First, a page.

Finishing Details

Hello adventurers of all shapes and sizes! Welcome to my guide and thank you so much for essentially checking out the last major step in the character creation series. We finally made it step 10, so we’re just gonna be looking at finishing details a lot of these don’t really have too too much to do with mechanics at least for the vast majority of classes. Although they’re just worth going over just so we can say we’ve talked about them and flesh them out. That being said, let’s take a look at the first subject of inquiry and that being alignment.

Alignment

Your character’s alignment is an indicator of their morality and personality. If your alignment has any components other than neutral, your character gains the traits (benefit) of those alignment components. This might affect the way various spells, items and creatures interact with your character.

So alignment is a really weird subject in the way that almost every game master and player have their own definition of how to quantify these various alignments. The way i look at it is when you’re talking about good and evil. Good characters will typically sacrifice their own personal interest and gain to help out others and evil people will harm others to further their own ambitions and for the most part that matches up in that case true neutrality would be really just pacifists like they won’t actively be the first one to throw a punch they’ll really only react to various things are not particularly ambitious in one way or the other.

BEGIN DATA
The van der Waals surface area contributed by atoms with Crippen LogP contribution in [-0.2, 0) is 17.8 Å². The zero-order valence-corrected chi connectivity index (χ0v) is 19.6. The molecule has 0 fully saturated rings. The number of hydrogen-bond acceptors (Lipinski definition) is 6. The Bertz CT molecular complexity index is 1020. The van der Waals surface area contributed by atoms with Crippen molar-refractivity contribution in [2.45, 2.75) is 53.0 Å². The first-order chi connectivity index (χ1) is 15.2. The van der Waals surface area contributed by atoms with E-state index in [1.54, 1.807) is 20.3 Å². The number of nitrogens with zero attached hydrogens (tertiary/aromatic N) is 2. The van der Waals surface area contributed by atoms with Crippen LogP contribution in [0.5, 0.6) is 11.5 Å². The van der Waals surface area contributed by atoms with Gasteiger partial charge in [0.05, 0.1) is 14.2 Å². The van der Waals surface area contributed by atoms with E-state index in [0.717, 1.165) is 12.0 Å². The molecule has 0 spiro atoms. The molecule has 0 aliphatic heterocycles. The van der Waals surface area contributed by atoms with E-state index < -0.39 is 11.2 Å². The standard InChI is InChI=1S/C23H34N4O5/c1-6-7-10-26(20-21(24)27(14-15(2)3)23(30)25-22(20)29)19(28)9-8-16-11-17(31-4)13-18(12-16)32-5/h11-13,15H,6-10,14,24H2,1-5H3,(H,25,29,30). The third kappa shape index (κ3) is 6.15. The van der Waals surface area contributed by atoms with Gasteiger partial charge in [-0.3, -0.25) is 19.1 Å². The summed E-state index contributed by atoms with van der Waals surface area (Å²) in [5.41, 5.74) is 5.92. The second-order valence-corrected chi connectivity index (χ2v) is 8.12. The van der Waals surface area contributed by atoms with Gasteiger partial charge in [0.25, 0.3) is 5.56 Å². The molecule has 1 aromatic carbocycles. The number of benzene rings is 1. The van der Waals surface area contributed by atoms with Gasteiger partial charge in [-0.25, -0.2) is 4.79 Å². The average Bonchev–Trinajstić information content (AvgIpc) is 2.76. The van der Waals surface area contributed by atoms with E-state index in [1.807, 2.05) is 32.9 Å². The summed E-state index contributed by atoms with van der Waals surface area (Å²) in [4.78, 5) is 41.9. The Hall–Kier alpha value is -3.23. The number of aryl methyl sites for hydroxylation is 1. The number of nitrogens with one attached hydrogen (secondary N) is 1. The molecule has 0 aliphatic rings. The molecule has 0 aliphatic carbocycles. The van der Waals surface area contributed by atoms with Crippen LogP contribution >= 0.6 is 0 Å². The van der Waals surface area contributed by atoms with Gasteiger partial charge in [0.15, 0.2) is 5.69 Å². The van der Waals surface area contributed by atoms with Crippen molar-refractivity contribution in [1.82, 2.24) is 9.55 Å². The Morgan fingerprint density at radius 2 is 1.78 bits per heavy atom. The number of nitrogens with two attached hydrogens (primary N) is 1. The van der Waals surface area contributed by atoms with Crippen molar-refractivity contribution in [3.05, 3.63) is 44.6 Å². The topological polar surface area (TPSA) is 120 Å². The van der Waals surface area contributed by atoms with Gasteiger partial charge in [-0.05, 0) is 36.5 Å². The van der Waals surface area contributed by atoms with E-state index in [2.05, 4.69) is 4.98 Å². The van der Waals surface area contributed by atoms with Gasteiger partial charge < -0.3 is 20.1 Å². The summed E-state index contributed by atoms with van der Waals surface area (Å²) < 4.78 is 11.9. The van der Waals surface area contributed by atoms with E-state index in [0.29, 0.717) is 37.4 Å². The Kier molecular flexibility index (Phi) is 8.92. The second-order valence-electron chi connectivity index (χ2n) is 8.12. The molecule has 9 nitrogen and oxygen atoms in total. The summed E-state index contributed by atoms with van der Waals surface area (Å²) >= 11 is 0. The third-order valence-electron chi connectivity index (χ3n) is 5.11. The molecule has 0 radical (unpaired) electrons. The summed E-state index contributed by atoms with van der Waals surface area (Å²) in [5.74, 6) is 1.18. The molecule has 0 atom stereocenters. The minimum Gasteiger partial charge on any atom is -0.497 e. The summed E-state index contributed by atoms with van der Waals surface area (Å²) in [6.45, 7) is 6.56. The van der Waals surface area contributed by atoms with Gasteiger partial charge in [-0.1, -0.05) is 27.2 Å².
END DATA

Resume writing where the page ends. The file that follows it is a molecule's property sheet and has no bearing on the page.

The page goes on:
And then we are talking about lawful versus chaotic it’s how much of a plan you have. So for example if you are a good person and you plan things out meticulously and it’s very organized and structured you would be a lawful good however if you just like helping people sporadically and spontaneous i’d say you’re chaotic good. That’s really just how i look at it and then neutral would be when you operate within a moral premise.

However it’s very loosely defined so buddhism for example. Once again kind of falling in line with that pacifist mentality. Ultimately a lot of gamemaster’s and a lot of players are gonna have different definitions. So feel free to put them down beneath in the comment section, i’m always really curious to discuss that kind of stuff of you guys anyways. The next thing we’re gonna take a look at is deities.

Deity

Write down the deity your character worships, if any. Champions and clerics must worship a deity.

For those particular classes there’s mechanical benefits based on the deity they choose. Pathfinder 2e has a ton of deities to look over and they’re all really interesting i really do like them. For the vast majority of classes though just take it as flavor i suppose. Let’s move on to the next thing we’te taking a look at here is Age.

Age

Now there aren’t any mechanical adjustments to your character for being particularly old, but you might want to take it into account when considering your starting ability scores and future advancement.

Just take it as flavor, different ancestries live for different lengths of time sometimes hundreds upon hundreds of years. So just make sure it’s relative to the ancestry, that being said though i don’t know. The book makes an argument that if you’re older it’s gonna be a little bit more difficult to change in your ways and maybe there’s some truth to that, maybe there’s not but as long as the roleplay is good, i don’t see a problem with the character being any age in particular. Now let’s move on… so the next thing the book addresses is gender and pronouns.

Gender And Pronouns

Characters of all genders are equally likely to become adventurers. Which is fine and cool, it might be worth noting that i feel like the way a lot of people are gonna use this as to like put their class. For example different class structures would have different pronouns assigned to various tiers right! So like lords, barons, knight things of that nature. So that’s probably a fair use for any is that particular spot.